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The Barker Center’s Rotunda Cafe will reopen next week following a multi-month renovation, and will now feature catering by Cambridge-based Hi-Rise Bread Company and drinks from Counter Culture Coffee.
The cafe’s opening marks the implementation of a long-delayed plan to make the location a point of intersection for arts and humanities on campus. It will play host to special events including advance screenings of films from Sony Pictures, musical performances, student arts exhibitions, and other programming designed to allow members of the Harvard community to share ideas and engage in creative conversation, according to Diana Sorensen, dean of the Arts and Humanities Division.
“We wanted to create a space that feels a little bohemian, a little clubby, where you would feel comfortable talking with your friends about something that interests you,” Sorensen said.
She added that Harvard will subsidize the cost of Hi-Rise’s sandwiches and other baked goods to make the cafe more accessible. AS for coffee, in addition to gourmet coffee selections provided by Counter Culture, the cafe will also provide cheaper coffee offerings starting at $2 a cup. As in the past, Board Plus will be a payment option.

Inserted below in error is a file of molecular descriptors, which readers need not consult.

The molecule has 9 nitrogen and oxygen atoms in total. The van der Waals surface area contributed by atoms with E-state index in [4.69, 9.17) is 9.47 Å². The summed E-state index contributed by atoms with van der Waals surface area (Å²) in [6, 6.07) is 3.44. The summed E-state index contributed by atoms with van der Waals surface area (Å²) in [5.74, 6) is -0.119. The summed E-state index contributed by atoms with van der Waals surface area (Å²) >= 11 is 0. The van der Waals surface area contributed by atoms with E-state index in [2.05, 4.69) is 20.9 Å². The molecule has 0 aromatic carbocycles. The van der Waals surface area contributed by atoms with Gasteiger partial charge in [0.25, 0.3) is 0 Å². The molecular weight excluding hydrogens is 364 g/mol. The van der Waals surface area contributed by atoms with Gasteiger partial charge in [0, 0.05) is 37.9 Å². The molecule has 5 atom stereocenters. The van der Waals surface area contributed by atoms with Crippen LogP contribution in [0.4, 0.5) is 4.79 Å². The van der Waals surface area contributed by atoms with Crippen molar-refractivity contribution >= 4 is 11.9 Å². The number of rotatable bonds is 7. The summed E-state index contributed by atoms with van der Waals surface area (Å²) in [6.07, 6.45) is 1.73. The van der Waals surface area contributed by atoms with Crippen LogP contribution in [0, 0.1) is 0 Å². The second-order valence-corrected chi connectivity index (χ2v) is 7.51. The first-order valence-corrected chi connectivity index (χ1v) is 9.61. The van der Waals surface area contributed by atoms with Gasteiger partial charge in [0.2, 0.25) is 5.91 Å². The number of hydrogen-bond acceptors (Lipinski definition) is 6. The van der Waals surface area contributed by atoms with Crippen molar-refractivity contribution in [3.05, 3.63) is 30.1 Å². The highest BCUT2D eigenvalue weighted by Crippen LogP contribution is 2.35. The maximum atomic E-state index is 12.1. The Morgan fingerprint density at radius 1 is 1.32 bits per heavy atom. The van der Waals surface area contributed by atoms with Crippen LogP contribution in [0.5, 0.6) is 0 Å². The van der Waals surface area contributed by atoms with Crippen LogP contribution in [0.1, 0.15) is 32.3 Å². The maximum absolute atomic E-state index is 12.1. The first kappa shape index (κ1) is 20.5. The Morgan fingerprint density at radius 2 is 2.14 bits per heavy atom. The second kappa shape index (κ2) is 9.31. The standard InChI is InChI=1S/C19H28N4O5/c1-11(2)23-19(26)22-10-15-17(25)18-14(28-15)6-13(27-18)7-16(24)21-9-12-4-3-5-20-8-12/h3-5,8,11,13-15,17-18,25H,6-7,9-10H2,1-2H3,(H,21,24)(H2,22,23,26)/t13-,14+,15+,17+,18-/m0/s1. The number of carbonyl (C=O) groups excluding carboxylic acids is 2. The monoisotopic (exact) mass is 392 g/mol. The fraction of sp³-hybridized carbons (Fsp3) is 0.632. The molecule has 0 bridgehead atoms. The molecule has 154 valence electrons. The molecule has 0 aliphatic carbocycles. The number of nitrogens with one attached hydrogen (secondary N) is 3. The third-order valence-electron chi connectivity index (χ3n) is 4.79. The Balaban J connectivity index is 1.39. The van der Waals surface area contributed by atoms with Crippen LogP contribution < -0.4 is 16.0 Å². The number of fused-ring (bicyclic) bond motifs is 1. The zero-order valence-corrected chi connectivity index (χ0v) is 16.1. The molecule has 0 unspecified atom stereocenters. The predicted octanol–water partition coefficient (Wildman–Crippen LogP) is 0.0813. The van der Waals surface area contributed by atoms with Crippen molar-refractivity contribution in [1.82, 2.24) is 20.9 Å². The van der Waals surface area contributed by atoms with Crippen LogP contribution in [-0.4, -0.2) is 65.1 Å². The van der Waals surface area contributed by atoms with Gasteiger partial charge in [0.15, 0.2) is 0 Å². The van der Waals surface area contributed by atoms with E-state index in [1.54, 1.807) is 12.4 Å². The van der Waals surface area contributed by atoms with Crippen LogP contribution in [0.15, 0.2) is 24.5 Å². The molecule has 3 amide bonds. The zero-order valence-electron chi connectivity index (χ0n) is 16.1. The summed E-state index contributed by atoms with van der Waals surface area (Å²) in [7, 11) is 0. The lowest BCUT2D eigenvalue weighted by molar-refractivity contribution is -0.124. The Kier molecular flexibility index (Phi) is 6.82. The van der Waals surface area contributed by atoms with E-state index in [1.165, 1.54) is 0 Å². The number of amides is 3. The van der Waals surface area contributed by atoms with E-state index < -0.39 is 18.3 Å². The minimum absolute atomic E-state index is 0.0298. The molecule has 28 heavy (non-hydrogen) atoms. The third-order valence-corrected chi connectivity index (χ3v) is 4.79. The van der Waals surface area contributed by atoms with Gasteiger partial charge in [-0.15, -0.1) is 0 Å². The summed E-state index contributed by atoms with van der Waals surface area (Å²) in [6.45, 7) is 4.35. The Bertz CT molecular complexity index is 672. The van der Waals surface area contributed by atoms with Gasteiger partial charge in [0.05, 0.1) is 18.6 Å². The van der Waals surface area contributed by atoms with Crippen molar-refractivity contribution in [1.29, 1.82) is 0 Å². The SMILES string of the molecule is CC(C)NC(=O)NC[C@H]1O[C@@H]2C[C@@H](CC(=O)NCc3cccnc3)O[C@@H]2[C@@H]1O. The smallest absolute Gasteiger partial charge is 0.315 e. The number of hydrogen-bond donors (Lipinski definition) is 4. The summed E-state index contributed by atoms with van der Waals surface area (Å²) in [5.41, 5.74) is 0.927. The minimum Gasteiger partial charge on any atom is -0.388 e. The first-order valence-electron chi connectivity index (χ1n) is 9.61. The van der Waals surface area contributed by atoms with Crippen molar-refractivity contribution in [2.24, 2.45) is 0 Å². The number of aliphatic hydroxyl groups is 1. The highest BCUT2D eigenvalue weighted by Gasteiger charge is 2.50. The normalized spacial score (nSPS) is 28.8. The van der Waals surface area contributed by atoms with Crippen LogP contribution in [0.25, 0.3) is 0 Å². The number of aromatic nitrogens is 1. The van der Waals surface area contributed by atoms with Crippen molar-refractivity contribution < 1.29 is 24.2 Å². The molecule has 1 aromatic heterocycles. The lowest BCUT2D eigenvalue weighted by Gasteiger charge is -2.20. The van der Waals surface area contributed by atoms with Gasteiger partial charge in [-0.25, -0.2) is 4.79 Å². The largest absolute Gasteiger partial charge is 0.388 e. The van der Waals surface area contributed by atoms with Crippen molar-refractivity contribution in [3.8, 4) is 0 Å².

Despite the presence of outside vendors, Harvard University Dining Services will continue to run the cafe, in order to keep the existing infrastructure and staffing. All baristas at the cafe will be Harvard students.
“They have all been taken to Counter Culture Coffee to be trained as baristas,” said Maureen Foley, special projects manager in the Arts and Humanities Division.
The interior of the cafe has also been renovated, and will feature leather sofas and restored flooring, as well as a speaker system that will pipe in carefully crafted Spotify playlists, Foley said. The cafe is also planning to use compostable utensils to reduce its environmental footprint.
According to Foley, the renovation furthers the objectives laid out by the Humanities Project, an 18-month collaboration of Harvard faculty that analyzed trends in the liberal arts over the past several decades in order to offer solutions to enrich and expand the community of humanities disciplines at Harvard.
“This really grew out of the Humanities Project, to create a community where people could informally meet,” Foley said. “The space is an effort to create that kind of environment.”
Sorensen and others will host a grand opening for the cafe on Oct. 22. The dean noted that the renovation and subsidy of foodstuffs was made possible by gifts from Hong Kong heir Adrian C. Cheng ’02 and the family of James F. Rothenberg ’68, a member of the Harvard Corporation, the University's highest governing body, and a prolific supporter of the arts and humanities at the University.
It is not uncommon for local food stores to supply Harvard-run on-campus cafes with food. HUDS has operated the Barker Center’s cafe since the previous operator, C’est Bon, closed all of its on-campus locations in 2001. Since then, all food at the cafe was supplied by Harvard.
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